eLitigation – a Growing Industry in the Legal Profession

 

In an increasingly evolving world, firms are expected to keep up with technological advances in order to survive. The legal industry has seen a momentum in technology-driven processes (as seen in the rise of Blockchain technology) and it is expected that this momentum will not slow down anytime soon.

The technological shift has not only affected law firms and legal practitioners, but the justice system has also recognised this and has implemented it in their own systems. The Federal Court began implementing these changes when it introduced the electronic court file (“ECF”) across its judicial work nationwide from July 2014. The Court has also welcomed the use of technology in legal proceedings, which includes eTrials, eCourtrooms, electronic lodgement of documents and electronic discovery (“eDiscovery”).

So, what exactly is eDiscovery? As the name suggests, it fuses the crucial role of discovery in litigation with the aid of technological software. To simplify, it is the process of discovery collecting, identifying, reviewing and producing documents – but done electronically. Not only does eDiscovery offer commercial benefits such as cutting back time and costs in forgoing hardcopies, but it also accommodates to the changing nature of evidence itself. For instance, the Court now accepts electronically stored information (“ESI”) which includes, but is not limited to, emails, audio and video files, social media, instant messaging and websites.

The value of ESI in litigation has also led to a sharp increase in the volume of documents to be reviewed, due to the ease of communication and transfer of data through electronic means. Accordingly, modern legal firms are starting to recognise the value of eDiscovery as an integral part of the litigation process and are quickly responding to this shift. Top-tier firms such as Herbert Smith Freehills continue to expand its in-house eDiscovery teams through an entire division of the firm called Alternative Legal Services (“ALT”), which provides eDiscovery services to existing clients while expanding their client base all over the world, as eDiscovery services are well sought after in litigious jurisdictions such as the United States.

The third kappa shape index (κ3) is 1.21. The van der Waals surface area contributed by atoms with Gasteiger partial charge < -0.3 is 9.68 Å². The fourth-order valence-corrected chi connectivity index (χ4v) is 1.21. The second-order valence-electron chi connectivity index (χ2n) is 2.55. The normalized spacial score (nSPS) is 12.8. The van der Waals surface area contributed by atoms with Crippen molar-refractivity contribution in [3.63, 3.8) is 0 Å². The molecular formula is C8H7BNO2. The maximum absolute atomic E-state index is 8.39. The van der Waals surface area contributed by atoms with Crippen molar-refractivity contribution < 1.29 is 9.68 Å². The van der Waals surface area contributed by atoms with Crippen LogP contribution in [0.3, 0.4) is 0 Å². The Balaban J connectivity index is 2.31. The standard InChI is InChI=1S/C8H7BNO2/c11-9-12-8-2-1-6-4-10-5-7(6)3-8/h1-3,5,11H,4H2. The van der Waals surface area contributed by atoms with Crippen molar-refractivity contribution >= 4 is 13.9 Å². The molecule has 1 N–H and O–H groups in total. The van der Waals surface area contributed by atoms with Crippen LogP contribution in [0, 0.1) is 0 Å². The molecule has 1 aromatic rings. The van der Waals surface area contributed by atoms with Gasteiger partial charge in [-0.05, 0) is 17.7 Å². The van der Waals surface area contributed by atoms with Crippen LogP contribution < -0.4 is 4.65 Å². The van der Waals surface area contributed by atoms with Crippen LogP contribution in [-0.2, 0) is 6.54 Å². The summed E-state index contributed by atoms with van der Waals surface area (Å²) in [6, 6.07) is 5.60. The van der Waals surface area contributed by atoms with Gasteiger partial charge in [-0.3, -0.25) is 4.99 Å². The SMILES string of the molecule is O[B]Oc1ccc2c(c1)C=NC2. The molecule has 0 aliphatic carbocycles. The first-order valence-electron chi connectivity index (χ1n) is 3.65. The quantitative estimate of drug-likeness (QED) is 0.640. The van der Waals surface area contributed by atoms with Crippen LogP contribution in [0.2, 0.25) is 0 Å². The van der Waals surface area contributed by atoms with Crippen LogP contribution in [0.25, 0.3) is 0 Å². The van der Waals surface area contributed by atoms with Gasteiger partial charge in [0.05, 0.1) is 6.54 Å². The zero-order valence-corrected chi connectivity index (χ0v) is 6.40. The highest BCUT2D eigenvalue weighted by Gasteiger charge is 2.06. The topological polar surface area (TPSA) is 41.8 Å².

In fact, Relativity (previously known as kCura), one of the leading eDiscovery softwares available in the market, is a product initially developed for U.S. litigators but is now being used by law firms all over the world. Stuart Hall, kCura’s Asia-Pacific account manager, expects to see the growth of eDiscovery in the Asia-Pacific region, including Australia, over the next several years. As Hall notes, although Australia’s court system is less adversarial than the U.S. and eDiscovery sanctions by courts are quite rare, data growth is evidently a worldwide phenomenon a consequence of the Information Age.

With the increasing use of ESI in litigation, eDiscovery has well and truly penetrated the Australian legal market as the need for a more cost-effective and efficient document review has increased amongst law firms. Whether this is implemented in-house, such as Herbert Smith Freehills’ ALT, or provided by external litigation support services such as elaw and Delium, law firms are increasingly turning to the aid of eDiscovery in order to effectively manage their litigation processes.

The growth of eDiscovery is synonymous with the increasing technological advances in the legal industry. As firms continue to reform and adapt in response, it can be reasonably expected that the role of eDiscovery as a profession will only continue to grow and expand in the foreseeable future.

This article was written by Febe Magno, an article contributor of Brietley London. Febe has graduated with a Bachelor of Laws/International Studies from Macquarie University and will be admitted as a lawyer in May 2019. Febe has experience working in eLitigation and has also worked in areas of family law and as an assistant to a QC in chambers.

 

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